On Fri, 6 Sep 2013 01:04:31 -0400 John Kelsey <crypto....@gmail.com>
> > I'm starting to think that I'd probably rather type in the
> > results of a few dozen die rolls every month in to my critical
> > servers and let AES or something similar in counter mode do the
> > rest.
> > 
> > A d20 has a bit more than 4 bits of entropy. I can get 256 bits
> > with 64 die rolls, or, if I have eight dice, 16 rolls of the
> > group. If I mistype when entering the info, no harm is caused.
> > The generator can be easily tested for correct behavior if it is
> > simply a block cipher.
> If you're trying to solve the problem of not trusting your entropy
> source, this is reasonable, but it doesn't exactly scale to normal
> users.

No, clearly not, but it works fine for a key generation ceremony for
a valuable key or the like. It might also be fine in other limited

That said, I came up with a fine way to automate this in the shower,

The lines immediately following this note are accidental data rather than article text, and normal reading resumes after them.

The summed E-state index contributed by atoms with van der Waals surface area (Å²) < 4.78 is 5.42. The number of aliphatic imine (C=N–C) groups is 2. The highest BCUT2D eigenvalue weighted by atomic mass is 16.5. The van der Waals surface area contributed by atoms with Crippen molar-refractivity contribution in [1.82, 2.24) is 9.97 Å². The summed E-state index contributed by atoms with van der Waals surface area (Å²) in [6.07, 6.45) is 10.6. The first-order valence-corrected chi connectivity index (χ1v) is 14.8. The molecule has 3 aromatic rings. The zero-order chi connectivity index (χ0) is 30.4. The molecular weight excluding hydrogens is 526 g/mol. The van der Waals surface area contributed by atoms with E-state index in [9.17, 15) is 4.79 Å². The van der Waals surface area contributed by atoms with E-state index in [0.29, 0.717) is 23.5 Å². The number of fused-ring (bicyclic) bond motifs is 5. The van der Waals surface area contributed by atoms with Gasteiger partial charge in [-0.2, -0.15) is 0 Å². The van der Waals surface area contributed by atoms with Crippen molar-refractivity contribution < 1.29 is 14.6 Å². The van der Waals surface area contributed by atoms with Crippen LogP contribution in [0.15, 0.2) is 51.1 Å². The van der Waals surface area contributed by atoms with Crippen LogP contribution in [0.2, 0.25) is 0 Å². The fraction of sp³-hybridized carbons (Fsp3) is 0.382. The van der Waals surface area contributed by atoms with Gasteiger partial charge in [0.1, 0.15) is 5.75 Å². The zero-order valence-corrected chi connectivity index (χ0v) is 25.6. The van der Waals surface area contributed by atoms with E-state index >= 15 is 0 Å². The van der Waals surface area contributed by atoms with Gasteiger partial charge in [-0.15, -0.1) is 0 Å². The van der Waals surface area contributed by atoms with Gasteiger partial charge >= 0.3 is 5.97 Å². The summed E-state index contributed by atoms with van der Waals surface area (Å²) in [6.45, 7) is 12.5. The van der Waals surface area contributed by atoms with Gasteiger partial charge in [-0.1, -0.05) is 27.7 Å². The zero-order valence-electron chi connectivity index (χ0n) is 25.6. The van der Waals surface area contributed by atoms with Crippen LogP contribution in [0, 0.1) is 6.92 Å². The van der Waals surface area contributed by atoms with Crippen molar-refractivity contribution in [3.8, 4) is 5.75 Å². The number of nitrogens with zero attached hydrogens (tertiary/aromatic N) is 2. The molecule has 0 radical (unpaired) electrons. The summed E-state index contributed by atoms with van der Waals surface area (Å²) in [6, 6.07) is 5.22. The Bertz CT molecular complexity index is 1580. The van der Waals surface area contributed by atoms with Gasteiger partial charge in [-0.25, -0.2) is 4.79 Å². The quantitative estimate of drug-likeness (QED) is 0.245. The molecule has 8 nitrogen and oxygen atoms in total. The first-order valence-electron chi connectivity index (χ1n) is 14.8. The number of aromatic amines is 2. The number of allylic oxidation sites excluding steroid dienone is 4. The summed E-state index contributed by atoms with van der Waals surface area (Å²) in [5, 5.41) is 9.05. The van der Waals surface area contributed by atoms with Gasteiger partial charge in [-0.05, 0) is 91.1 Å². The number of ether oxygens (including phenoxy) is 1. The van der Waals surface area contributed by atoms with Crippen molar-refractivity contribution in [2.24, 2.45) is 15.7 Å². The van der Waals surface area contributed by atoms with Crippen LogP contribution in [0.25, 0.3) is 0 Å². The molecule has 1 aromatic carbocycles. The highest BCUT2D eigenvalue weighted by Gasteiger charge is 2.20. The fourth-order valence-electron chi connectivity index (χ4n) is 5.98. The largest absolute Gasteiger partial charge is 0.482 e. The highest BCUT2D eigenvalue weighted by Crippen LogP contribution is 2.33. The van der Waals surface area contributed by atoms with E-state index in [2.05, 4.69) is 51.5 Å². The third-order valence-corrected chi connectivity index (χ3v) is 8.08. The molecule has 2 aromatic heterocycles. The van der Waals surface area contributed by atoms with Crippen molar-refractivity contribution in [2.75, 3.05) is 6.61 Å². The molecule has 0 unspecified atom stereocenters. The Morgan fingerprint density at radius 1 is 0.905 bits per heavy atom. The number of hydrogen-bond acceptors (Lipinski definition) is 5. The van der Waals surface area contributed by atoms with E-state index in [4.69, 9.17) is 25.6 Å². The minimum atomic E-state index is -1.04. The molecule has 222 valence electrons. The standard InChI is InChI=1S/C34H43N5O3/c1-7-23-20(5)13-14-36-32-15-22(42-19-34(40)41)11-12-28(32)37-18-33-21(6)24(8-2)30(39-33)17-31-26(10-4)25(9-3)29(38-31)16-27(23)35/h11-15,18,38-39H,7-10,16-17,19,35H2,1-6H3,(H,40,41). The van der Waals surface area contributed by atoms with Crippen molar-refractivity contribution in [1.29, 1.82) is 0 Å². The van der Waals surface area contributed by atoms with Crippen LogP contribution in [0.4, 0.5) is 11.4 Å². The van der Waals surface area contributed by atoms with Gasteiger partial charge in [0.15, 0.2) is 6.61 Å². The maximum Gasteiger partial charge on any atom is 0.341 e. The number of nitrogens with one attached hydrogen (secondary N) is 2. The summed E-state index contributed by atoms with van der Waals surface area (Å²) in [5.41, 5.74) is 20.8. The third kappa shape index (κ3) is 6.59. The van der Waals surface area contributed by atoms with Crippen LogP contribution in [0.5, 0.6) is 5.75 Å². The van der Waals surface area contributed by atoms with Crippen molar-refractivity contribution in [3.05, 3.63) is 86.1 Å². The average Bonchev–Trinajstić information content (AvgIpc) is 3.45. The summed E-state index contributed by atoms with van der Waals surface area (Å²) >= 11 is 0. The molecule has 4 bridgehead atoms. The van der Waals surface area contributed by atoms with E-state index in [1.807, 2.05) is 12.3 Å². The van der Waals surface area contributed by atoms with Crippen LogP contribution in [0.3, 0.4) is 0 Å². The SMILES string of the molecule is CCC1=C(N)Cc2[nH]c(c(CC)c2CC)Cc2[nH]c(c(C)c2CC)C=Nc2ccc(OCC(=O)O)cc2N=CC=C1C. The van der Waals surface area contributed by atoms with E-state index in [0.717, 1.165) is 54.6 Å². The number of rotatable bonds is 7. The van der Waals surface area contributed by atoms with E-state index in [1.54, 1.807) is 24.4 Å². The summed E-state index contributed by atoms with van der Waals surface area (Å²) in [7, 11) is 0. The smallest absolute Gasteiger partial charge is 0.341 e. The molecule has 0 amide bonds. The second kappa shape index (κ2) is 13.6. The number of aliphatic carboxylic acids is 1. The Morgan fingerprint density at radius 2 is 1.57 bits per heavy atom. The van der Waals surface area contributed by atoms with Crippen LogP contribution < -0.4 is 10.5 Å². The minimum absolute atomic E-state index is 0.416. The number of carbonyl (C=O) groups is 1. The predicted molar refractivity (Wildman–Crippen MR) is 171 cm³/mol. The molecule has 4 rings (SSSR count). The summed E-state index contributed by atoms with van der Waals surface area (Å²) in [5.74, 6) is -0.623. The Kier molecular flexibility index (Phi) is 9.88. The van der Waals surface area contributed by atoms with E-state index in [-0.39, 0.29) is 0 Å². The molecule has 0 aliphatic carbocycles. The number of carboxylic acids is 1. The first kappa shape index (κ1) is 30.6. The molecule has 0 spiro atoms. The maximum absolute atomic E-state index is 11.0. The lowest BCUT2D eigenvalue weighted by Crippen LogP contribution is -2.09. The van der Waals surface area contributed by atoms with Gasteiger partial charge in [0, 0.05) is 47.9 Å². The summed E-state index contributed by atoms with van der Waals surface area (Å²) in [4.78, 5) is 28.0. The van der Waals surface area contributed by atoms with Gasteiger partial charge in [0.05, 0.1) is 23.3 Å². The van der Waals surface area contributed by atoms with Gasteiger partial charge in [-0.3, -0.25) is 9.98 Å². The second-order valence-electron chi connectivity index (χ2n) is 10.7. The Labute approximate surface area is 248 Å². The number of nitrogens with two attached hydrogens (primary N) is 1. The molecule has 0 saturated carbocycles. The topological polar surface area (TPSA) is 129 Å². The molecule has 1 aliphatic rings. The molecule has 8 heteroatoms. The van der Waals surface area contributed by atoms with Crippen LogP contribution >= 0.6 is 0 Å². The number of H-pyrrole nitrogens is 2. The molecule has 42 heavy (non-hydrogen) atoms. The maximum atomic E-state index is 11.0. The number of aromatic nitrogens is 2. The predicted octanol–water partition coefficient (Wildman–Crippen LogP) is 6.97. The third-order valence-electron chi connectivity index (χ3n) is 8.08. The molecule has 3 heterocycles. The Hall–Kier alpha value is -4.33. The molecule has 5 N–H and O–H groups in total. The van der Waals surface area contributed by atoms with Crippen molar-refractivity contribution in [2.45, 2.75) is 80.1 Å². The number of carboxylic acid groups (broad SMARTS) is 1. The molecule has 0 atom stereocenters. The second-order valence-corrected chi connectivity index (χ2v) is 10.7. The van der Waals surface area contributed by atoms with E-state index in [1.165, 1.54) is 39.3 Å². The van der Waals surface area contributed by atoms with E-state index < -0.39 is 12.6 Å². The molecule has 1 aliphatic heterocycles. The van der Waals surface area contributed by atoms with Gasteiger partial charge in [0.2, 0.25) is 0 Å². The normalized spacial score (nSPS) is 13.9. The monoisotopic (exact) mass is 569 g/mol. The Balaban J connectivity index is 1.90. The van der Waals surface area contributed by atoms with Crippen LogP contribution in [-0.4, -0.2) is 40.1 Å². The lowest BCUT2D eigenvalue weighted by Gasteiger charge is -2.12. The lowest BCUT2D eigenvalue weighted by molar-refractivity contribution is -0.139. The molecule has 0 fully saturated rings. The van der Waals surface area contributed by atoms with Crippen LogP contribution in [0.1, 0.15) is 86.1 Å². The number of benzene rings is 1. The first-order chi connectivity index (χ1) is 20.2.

which I'm documenting here in case it inspires someone.

Naively, one could take a picture of the dice and OCR it. However,
one doesn't actually need to OCR the dice -- simply hashing the
pixels from the image will have at least as much entropy if the
position of the dice is recognizable from the image. (You have to
assume your hash function is reasonable but the rest of your
infrastructure needs to assume that anyway in all likelihood.) So,
simply take pictures of each of N rolls of multiple dice and hash
them all together.

One could write an  app to do this, but of course the phone is
not exactly a secure platform to begin with...

Perry E. Metzger                pe...@piermont.com
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